Keeping Virtual Sprawl in Check
If you happen to be a Star Trek fan, you might remember one of the more memorable episodes, “The Trouble with Tribbles”? And if you do, you won’t have any problem connecting the dots to virtual sprawl. This is a topic of no small interest to a company called Embotics. Editor Keith Ward and I recently spoke about it with David Lynch, VP of marketing for the Ottawa -based company.
Embotics came out of stealth mode last year and its first product, V-Commander, went into GA in December. The product is a lifecycle manager for managing and controlling the process of creating VMs. The company is currently aligned with VMware and Lynch says they will do the same with Microsoft when VMM comes out of the chute.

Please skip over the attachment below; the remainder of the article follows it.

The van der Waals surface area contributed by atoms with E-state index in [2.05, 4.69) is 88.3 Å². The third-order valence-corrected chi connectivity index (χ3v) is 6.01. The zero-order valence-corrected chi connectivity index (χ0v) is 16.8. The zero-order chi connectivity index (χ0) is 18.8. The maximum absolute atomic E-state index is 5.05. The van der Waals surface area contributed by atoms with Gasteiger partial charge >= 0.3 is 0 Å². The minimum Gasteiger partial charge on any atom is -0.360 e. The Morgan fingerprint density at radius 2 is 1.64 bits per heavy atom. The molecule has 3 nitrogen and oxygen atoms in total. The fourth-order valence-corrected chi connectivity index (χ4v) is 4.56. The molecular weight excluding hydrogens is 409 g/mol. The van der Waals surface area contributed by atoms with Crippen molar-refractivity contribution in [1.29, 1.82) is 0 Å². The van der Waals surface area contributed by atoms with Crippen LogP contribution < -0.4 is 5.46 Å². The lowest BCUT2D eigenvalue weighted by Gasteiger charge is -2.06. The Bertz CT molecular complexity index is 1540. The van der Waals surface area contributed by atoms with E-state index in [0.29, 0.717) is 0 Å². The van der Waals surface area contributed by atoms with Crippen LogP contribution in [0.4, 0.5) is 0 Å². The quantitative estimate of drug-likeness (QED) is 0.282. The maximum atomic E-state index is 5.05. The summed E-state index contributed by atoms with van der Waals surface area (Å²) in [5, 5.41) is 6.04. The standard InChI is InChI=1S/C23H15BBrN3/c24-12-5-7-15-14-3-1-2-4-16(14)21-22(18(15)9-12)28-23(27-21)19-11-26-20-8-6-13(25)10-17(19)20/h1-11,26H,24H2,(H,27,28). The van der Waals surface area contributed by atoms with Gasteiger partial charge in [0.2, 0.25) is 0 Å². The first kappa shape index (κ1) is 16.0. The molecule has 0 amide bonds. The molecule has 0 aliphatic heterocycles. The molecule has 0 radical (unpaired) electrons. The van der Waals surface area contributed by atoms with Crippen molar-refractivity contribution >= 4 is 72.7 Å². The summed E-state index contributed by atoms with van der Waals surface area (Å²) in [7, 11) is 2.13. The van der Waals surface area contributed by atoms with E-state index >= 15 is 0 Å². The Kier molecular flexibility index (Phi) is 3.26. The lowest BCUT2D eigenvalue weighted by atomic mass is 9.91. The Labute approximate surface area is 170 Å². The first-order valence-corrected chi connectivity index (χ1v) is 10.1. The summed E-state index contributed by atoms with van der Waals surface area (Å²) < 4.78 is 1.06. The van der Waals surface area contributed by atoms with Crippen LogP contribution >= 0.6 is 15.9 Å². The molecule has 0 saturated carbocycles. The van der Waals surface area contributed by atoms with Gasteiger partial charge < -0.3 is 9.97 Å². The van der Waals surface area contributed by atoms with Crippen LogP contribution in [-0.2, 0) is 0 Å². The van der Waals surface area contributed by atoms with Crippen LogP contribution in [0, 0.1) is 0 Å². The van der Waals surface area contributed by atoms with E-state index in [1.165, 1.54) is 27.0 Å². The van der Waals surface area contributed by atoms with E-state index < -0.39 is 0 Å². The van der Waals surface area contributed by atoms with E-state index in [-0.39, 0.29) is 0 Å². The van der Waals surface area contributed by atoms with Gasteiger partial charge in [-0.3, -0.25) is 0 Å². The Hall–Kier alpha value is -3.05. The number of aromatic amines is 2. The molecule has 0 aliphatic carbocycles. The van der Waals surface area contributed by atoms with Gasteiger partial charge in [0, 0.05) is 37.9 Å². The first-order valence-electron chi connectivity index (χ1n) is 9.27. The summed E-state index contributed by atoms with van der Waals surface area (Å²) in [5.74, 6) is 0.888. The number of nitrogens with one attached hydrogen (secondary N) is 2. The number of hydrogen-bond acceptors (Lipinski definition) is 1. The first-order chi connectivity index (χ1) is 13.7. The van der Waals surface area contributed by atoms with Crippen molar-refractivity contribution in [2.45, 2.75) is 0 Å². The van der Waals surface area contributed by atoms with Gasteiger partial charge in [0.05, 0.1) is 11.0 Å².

Sprawl is an interesting problem with analogies to closing the barn door after the horse is five counties away. (What a surprise, management capability is often developed as an afterthought!) But cleaning up the mess is also a business opportunity. With physical servers you can easily establish the identity of the box. But when you start mass producing VMs – and all it takes is a mouse click – that uncontrolled replication can easily become problematic. Lynch points out that in some companies there are as many as 6 or 7 sometimes trigger happy groups within the IT department creating VMs.
Like Tribbles, VMs can eventually “take over the ship”. The question is: how do you get this embarrassment of riches under control? Among the problems: security (of course), rogue VMs, and of course cost and sheer management complexity.
Finally, a bit of irony. An Embotics white paper points out that cost issues cluster around several different areas. But one that stands out: VMs not being fully utilized. Sound familiar? This is of course is one the problems that server virtualization is supposed to solve, not add to. (More later on the challenges and economics of virtual sprawl.)
Posted by Tom Valovic on 06/19/2008 at 12:49 PM